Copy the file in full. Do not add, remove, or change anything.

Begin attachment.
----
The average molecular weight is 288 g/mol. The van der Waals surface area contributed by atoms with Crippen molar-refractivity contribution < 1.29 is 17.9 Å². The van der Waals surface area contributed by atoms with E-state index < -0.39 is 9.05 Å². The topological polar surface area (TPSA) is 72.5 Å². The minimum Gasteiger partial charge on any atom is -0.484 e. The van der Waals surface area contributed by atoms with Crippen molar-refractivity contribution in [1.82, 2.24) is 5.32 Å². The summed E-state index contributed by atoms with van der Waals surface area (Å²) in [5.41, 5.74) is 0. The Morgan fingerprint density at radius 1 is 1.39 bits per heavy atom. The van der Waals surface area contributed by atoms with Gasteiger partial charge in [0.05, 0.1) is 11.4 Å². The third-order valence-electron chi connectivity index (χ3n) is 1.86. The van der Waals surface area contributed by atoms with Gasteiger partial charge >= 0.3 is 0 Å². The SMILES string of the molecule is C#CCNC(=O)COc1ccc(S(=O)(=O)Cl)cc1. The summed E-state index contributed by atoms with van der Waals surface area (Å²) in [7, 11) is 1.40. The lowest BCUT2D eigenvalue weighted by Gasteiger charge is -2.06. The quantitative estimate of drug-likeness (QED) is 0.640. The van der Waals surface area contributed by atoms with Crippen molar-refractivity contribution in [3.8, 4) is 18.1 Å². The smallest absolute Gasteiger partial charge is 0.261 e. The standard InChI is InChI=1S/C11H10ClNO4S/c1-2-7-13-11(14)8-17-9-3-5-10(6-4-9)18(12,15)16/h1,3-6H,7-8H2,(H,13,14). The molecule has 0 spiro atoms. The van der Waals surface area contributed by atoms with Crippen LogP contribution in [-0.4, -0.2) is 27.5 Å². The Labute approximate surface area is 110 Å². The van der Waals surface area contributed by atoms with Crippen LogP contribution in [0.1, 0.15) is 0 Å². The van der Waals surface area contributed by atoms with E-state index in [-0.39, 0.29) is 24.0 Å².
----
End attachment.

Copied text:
The average molecular weight is 288 g/mol. The van der Waals surface area contributed by atoms with Crippen molar-refractivity contribution < 1.29 is 17.9 Å². The van der Waals surface area contributed by atoms with E-state index < -0.39 is 9.05 Å². The topological polar surface area (TPSA) is 72.5 Å². The minimum Gasteiger partial charge on any atom is -0.484 e. The van der Waals surface area contributed by atoms with Crippen molar-refractivity contribution in [1.82, 2.24) is 5.32 Å². The summed E-state index contributed by atoms with van der Waals surface area (Å²) in [5.41, 5.74) is 0. The Morgan fingerprint density at radius 1 is 1.39 bits per heavy atom. The van der Waals surface area contributed by atoms with Gasteiger partial charge in [0.05, 0.1) is 11.4 Å². The third-order valence-electron chi connectivity index (χ3n) is 1.86. The van der Waals surface area contributed by atoms with Gasteiger partial charge >= 0.3 is 0 Å². The SMILES string of the molecule is C#CCNC(=O)COc1ccc(S(=O)(=O)Cl)cc1. The summed E-state index contributed by atoms with van der Waals surface area (Å²) in [7, 11) is 1.40. The lowest BCUT2D eigenvalue weighted by Gasteiger charge is -2.06. The quantitative estimate of drug-likeness (QED) is 0.640. The van der Waals surface area contributed by atoms with Crippen molar-refractivity contribution in [3.8, 4) is 18.1 Å². The smallest absolute Gasteiger partial charge is 0.261 e. The standard InChI is InChI=1S/C11H10ClNO4S/c1-2-7-13-11(14)8-17-9-3-5-10(6-4-9)18(12,15)16/h1,3-6H,7-8H2,(H,13,14). The molecule has 0 spiro atoms. The van der Waals surface area contributed by atoms with Crippen LogP contribution in [-0.4, -0.2) is 27.5 Å². The Labute approximate surface area is 110 Å². The van der Waals surface area contributed by atoms with Crippen LogP contribution in [0.1, 0.15) is 0 Å². The van der Waals surface area contributed by atoms with E-state index in [-0.39, 0.29) is 24.0 Å².